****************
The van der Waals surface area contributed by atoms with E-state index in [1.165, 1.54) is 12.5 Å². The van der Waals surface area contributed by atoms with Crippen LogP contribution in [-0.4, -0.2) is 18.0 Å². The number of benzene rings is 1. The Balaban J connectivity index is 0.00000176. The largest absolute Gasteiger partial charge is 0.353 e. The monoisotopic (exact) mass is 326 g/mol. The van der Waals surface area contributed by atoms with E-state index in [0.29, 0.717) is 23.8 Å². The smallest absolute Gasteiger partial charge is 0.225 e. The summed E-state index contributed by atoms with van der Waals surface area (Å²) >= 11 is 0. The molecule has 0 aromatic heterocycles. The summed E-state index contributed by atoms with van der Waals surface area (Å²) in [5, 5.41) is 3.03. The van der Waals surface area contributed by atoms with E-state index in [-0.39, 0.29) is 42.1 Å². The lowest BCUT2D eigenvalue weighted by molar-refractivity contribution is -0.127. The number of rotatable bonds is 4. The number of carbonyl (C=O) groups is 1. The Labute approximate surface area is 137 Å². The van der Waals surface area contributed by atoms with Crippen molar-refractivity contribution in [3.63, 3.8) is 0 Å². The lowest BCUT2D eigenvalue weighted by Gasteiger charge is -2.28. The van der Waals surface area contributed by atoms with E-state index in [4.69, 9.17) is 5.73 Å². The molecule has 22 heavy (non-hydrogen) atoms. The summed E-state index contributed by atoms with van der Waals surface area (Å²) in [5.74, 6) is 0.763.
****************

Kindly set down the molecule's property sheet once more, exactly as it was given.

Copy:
The van der Waals surface area contributed by atoms with E-state index in [1.165, 1.54) is 12.5 Å². The van der Waals surface area contributed by atoms with Crippen LogP contribution in [-0.4, -0.2) is 18.0 Å². The number of benzene rings is 1. The Balaban J connectivity index is 0.00000176. The largest absolute Gasteiger partial charge is 0.353 e. The monoisotopic (exact) mass is 326 g/mol. The van der Waals surface area contributed by atoms with E-state index in [0.29, 0.717) is 23.8 Å². The smallest absolute Gasteiger partial charge is 0.225 e. The summed E-state index contributed by atoms with van der Waals surface area (Å²) >= 11 is 0. The molecule has 0 aromatic heterocycles. The summed E-state index contributed by atoms with van der Waals surface area (Å²) in [5, 5.41) is 3.03. The van der Waals surface area contributed by atoms with E-state index in [-0.39, 0.29) is 42.1 Å². The lowest BCUT2D eigenvalue weighted by molar-refractivity contribution is -0.127. The number of rotatable bonds is 4. The number of carbonyl (C=O) groups is 1. The Labute approximate surface area is 137 Å². The van der Waals surface area contributed by atoms with Crippen molar-refractivity contribution in [3.63, 3.8) is 0 Å². The lowest BCUT2D eigenvalue weighted by Gasteiger charge is -2.28. The van der Waals surface area contributed by atoms with E-state index in [4.69, 9.17) is 5.73 Å². The molecule has 22 heavy (non-hydrogen) atoms. The summed E-state index contributed by atoms with van der Waals surface area (Å²) in [5.74, 6) is 0.763.